The dogs left back home
The continued withdrawal of American troops from Iraq and Afghanistan has thrust dogs into the spotlight of the evening news and the world of viral videos. Not just any dogs—these are the loyal, can't-wait-for-master-to-come-home pets that soldiers left behind when they were called up for service. And if there was ever any doubt that dogs have enduring memories and a sense of longing, these stories put them to rest. It's no wonder that videos like this and this (and don't forget this one), have been seen by millions on YouTube and the evening news.
But what was life like for those dogs while their owners were overseas? Some were lucky enough to stay at home with family members who remained stateside. However, some dogs needed foster families to care for them in the interim. That's the job of the organization Guardian Angels for Soldiers Pets. Their mission is to support the men and women who serve by finding temporary homes for their pets. It's reassuring for people in the military to know that, while they are halfway around the world, their dear pets are being cared for back in the United States by loving families.
Once the soldiers are reunited with their pets, it's time for the dogs to do one of the great things that make dogs so amazing: help their soldier—owners heal from the emotional toll of serving in wartime. This is the type of real-life situation in which family dogs, by virtue of their devotion and love, perform like their specially trained brethren—the canines we call "therapy dogs."
The dogs that serve
The broad category of service dogs—which includes seeing-eye dogs, dogs that assist handicapped people, police dogs, and therapy dogs—also includes dogs that serve. These are specially trained "soldier dogs" that share military responsibilities with the men and women in uniform. These combat-tested professional canines perform a wide range of duties, some of which are highly specialized. These include sniffing out bombs and crowd control. But above and beyond those specific jobs, they also provide loyal and loving companionship for their human counterparts.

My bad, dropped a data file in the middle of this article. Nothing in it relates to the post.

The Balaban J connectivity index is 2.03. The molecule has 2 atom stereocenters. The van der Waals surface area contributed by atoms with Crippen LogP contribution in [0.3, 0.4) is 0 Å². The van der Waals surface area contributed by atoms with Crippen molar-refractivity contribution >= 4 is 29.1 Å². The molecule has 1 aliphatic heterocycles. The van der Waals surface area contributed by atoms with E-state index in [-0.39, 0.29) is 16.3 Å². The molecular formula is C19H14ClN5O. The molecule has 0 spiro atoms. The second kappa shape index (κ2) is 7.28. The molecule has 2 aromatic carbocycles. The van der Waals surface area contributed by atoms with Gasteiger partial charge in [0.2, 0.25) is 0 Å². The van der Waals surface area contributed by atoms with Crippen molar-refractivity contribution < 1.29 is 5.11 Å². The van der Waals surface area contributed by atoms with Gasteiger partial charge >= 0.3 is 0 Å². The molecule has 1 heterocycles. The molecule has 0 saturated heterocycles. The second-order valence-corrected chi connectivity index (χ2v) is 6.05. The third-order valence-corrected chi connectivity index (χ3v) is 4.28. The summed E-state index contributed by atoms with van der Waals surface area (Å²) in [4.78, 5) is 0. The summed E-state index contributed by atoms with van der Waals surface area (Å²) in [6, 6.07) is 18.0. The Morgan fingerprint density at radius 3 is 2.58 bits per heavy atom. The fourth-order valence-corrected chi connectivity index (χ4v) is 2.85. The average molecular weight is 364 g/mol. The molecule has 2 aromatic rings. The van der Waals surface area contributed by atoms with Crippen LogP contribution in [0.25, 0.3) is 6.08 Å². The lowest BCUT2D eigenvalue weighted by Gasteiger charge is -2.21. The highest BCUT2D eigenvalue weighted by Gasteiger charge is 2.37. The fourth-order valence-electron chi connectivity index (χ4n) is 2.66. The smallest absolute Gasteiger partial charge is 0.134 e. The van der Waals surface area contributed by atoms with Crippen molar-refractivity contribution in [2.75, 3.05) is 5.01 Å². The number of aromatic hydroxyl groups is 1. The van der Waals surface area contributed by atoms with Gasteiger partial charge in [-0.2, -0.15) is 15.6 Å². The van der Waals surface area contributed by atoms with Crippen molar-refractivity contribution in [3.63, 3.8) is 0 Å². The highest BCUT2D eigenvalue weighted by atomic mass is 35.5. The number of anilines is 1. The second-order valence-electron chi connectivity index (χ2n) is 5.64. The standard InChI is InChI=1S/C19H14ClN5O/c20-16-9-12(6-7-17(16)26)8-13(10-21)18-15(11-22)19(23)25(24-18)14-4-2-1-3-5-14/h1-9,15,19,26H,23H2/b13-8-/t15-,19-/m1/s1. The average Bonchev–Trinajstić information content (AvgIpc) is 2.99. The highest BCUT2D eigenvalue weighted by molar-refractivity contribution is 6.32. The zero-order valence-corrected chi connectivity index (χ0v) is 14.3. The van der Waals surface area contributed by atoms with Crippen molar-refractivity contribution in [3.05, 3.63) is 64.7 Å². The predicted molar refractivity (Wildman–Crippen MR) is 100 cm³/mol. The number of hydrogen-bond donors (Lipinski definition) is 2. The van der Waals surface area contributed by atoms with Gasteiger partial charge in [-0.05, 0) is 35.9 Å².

Bringing them back from the front
The bond between soldiers and soldier dogs is deep and lasting, which is why many homebound service men and women attempt to adopt the dogs they've worked with on the front lines. Red tape and high expenses can make these stateside reunions difficult. A scan of the newspapers each week reveals stories that range from the touching to the tragic.
While serving, soldiers also become attached to the local dogs they find and raise. And, they inevitably discover, bringing these dogs to the United States is no easy task. The soldiers behind Operation Bring Blanco Home even started a PayPal account to help raise the necessary funds to transport Blanco from Afghanistan to Arizona.
The SPCA's Operation Baghdad Pups is a related effort that rescues dogs from intolerable conditions in Iraq for a better life in this country. A recent blog from the organization states, "Operation Baghdad Pups just wrapped up our 111th mission to Iraq, saving 17 more dogs from a certain life of pain and suffering had we not gotten them to safety in the United States."
The first soldier dog
During World War I, American soldiers serving in France could be seen saluting Sergeant Stubby. There's nothing unusual about saluting a higher-ranking officer, but Stubby was a dog. Stubby's owner, a soldier named James Robert Conroy, smuggled his beloved pet aboard the transport ship SS Minnesota, which is how this remarkable dog came to serve in the trenches. Stubby helped lift the morale of his human soldier buddies during a grueling 18 months at the front. Among his feats of heroism, Stubby warned his comrades of poison gas attacks and, thanks to his keen hearing, was able to locate wounded pals in the no-man's land between the trenches. No wonder he was saluted by appreciative soldiers of every rank.
It was during World War II, however, when the United States military officially began a canine program. The success of that initiative was the foundation for the continued use of dogs in combat. Today, we don't even think twice when we hear about the heroism and moral-building power of military dogs. It's become a matter of routine, something we take for granted. But it's worth pausing for a moment to consider how vital dogs have become to us in our daily lives, whether we're soldiers or civilians. From the backyard to the battlefield, the human-canine connection is stronger than ever.